How many ideas light up in your mind? Daily, about a thousand things roll through my head. About 5 of them ever make it to paper or onto a screen. About one of those I might actually pursue. About 1/8 of those actually become anything. Sometimes I get frustrated with my ratio of shit-I-get-done to shit-that-I-never-see-through, but then again, I'm always improving, and I'm learning to be happy with myself for things that I do accomplish in the realm of making.
I’ve been dabbling in the world of concrete planters for a few years now. Like with many things I end up making, I saw something for sale in a cute boutique and thought, “I can make that!” and set to work. I’ve made planters for friends and family, as well as for auction items in charity and other gifts here and there. These have all been made with empty milk cartons and yogurt containers as molds – a readily available and no-cost process. When I worked for Gallagher Designs, I was able to incorporate some small cactus planters into a Super Bowl suite invitation for Nike, which entailed eating A LOT of yogurt for Matt and I. The yogurt hangover was worth it in the end.
I make these, and other up-cycled planters under the name Alchemy & Evergreen, a sorta-business I’ve had on the side for a little while. I consider myself a serial entrepreneur, and sometimes things pan out and sometimes they don’t. I’ve only received a handful of custom-orders, and a few weeks ago I was approached to create some more. The cool thing is, this new project forced me out the typical milk-and-yogurt-carton molds and revealed to me that I can make much more complex and customized shapes.
The entire process for me was trial and error. I didn’t even look up fellow creatives to see how they may have done it (gasp!). I simply went for it and used my own knowledge about how concrete is cast, and materials that would be easy for me to cut and put together. In addition, I purposefully tried to utilize materials that I already had sitting in my basement in order to minimize the up front cost of creating these. AND SO, the materials I used are as follows:
- Black foam core (I had some in my basement) -- BUT I recommend WHITE to avoid unwanted staining!
- Scotch tape (junk drawer staple)
- Xacto knife (after 4 years of art training in college, I have a million of these on hand)
- Vaseline (and q-tips to apply it – I have these items from past concrete planter projects)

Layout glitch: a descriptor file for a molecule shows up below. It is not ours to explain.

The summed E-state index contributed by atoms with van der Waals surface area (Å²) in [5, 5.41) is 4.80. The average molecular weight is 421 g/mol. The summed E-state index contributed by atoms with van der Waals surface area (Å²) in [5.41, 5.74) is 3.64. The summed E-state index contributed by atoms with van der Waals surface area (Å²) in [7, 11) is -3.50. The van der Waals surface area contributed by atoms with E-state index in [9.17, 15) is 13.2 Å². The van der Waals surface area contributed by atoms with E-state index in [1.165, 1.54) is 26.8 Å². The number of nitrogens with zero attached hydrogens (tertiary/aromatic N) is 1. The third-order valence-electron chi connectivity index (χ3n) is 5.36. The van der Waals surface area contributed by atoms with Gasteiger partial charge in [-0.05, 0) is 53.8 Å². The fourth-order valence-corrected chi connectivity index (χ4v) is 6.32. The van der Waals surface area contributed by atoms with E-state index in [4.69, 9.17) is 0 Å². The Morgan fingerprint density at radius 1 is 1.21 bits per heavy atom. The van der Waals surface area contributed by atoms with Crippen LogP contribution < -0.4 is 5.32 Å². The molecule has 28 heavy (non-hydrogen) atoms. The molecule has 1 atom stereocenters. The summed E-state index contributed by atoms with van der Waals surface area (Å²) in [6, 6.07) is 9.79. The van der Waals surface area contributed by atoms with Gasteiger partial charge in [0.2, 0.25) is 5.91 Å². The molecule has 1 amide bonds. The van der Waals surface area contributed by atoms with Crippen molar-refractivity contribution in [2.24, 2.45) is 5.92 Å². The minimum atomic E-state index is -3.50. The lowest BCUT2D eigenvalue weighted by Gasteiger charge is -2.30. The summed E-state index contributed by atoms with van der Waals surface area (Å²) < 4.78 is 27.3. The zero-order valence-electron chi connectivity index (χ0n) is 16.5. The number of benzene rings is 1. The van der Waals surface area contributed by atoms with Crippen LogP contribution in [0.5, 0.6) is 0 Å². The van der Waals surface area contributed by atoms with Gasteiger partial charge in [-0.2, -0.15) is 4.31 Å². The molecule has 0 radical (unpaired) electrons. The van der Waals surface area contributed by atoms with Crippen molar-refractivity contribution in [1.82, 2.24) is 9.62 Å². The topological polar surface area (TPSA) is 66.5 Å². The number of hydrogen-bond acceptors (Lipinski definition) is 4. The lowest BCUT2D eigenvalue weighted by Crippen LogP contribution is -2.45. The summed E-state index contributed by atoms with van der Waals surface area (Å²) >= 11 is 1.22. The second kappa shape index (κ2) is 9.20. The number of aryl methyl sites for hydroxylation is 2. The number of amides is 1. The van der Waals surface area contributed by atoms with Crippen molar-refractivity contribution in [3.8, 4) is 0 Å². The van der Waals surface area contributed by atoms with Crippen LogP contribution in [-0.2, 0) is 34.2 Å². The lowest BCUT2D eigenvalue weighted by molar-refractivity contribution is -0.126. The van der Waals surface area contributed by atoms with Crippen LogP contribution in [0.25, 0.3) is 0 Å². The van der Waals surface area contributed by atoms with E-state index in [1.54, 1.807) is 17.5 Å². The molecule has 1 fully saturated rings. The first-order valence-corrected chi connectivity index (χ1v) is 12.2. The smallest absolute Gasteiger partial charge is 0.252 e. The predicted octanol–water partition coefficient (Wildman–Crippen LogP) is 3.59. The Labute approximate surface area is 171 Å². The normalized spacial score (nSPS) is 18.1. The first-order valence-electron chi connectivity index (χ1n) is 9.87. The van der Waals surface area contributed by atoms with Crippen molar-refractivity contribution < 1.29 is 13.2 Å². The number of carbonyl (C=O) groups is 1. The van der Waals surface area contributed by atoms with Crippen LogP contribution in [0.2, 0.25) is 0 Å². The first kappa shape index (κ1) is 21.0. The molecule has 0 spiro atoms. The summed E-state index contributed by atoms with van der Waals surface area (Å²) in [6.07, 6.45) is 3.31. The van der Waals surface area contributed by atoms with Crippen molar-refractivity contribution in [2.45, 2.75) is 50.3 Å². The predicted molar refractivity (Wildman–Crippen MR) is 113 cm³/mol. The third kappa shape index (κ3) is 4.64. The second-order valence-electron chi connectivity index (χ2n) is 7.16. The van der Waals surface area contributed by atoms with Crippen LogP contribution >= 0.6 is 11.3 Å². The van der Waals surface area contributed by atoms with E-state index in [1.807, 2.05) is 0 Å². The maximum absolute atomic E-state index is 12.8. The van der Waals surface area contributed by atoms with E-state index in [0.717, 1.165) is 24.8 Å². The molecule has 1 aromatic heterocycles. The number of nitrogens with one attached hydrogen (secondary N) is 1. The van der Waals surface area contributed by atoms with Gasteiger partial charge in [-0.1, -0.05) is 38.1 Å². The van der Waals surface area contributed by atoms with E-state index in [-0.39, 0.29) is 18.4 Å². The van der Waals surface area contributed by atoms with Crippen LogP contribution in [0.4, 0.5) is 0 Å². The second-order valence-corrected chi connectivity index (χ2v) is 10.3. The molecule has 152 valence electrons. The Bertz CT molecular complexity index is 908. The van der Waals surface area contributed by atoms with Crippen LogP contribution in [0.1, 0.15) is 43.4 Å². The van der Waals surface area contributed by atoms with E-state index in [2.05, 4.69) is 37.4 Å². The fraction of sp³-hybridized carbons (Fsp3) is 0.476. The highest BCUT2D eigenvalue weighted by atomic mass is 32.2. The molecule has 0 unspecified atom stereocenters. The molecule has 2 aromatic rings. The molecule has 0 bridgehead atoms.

- Rapid set cement mix (I purchased large bag that I will use for many projects to come for $18 at Home Depot)
- Quickrete cement dye (client wanted a dark + gritty concrete, so this was a must-have expense. About $8 at Home Depot)
- Sand paper and/or a hand sander
STEP 1 – decide on your shape(s) and make a template out of paper
I was shown two photos of two different shapes – a ½ of an isodecahedron (thank you basic math skills and Google for helping me figure this out), and a set of 3 triangular planters. I used Google to find an isodecahedron template, scaled it to the appropriate size, and printed it on regular printer paper. I then folded the shape to make sure it was in fact the desired size and shape, then unfolded it so that I could trace it onto my foam core. The triangle planters weren’t quite so scientific – I made this template myself without the help of the inter webs, although I'm sure you could find a template if you needed to!
STEP 2 – cut out your template from foam core, score fold lines
Just as you cut out your template out of printer paper, do the same with your foam core. SCORE fold lines so clean seams are formed at each corner. The goal here is to have the most scored/folded seams and the least amount of cuts. The cut seams take a little more attention to seal properly so that your concrete doesn’t flow out of these areas. Fold your template together and neatly tape on the OUTSIDE of your mold each seam. I also put tape on the scored + folded seams for extra strength and to keep the whole thing nice and sturdy.